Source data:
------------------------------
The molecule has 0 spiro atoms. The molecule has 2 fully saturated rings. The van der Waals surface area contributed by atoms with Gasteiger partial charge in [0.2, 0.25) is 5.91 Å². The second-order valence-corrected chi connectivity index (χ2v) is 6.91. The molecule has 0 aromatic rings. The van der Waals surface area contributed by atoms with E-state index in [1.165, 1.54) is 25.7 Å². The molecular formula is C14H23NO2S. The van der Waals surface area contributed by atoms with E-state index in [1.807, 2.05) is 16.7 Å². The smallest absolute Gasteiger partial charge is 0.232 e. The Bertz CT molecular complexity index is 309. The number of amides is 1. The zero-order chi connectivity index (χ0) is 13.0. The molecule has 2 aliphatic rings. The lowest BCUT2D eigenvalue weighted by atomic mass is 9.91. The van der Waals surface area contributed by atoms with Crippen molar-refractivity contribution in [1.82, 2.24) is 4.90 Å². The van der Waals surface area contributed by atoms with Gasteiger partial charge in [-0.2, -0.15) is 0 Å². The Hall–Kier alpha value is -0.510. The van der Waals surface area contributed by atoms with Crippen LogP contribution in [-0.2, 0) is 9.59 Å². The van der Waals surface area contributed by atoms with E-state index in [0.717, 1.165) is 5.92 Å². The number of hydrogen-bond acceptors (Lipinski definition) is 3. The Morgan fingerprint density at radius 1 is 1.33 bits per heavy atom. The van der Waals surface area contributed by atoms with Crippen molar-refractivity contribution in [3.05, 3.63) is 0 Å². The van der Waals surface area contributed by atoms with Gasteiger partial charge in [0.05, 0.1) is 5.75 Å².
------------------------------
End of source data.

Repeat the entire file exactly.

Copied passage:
The molecule has 0 spiro atoms. The molecule has 2 fully saturated rings. The van der Waals surface area contributed by atoms with Gasteiger partial charge in [0.2, 0.25) is 5.91 Å². The second-order valence-corrected chi connectivity index (χ2v) is 6.91. The molecule has 0 aromatic rings. The van der Waals surface area contributed by atoms with E-state index in [1.165, 1.54) is 25.7 Å². The molecular formula is C14H23NO2S. The van der Waals surface area contributed by atoms with E-state index in [1.807, 2.05) is 16.7 Å². The smallest absolute Gasteiger partial charge is 0.232 e. The Bertz CT molecular complexity index is 309. The number of amides is 1. The zero-order chi connectivity index (χ0) is 13.0. The molecule has 2 aliphatic rings. The lowest BCUT2D eigenvalue weighted by atomic mass is 9.91. The van der Waals surface area contributed by atoms with Crippen molar-refractivity contribution in [1.82, 2.24) is 4.90 Å². The van der Waals surface area contributed by atoms with Gasteiger partial charge in [-0.2, -0.15) is 0 Å². The Hall–Kier alpha value is -0.510. The van der Waals surface area contributed by atoms with Crippen LogP contribution in [-0.2, 0) is 9.59 Å². The van der Waals surface area contributed by atoms with E-state index in [0.717, 1.165) is 5.92 Å². The number of hydrogen-bond acceptors (Lipinski definition) is 3. The Morgan fingerprint density at radius 1 is 1.33 bits per heavy atom. The van der Waals surface area contributed by atoms with Crippen molar-refractivity contribution in [3.05, 3.63) is 0 Å². The van der Waals surface area contributed by atoms with Gasteiger partial charge in [0.05, 0.1) is 5.75 Å².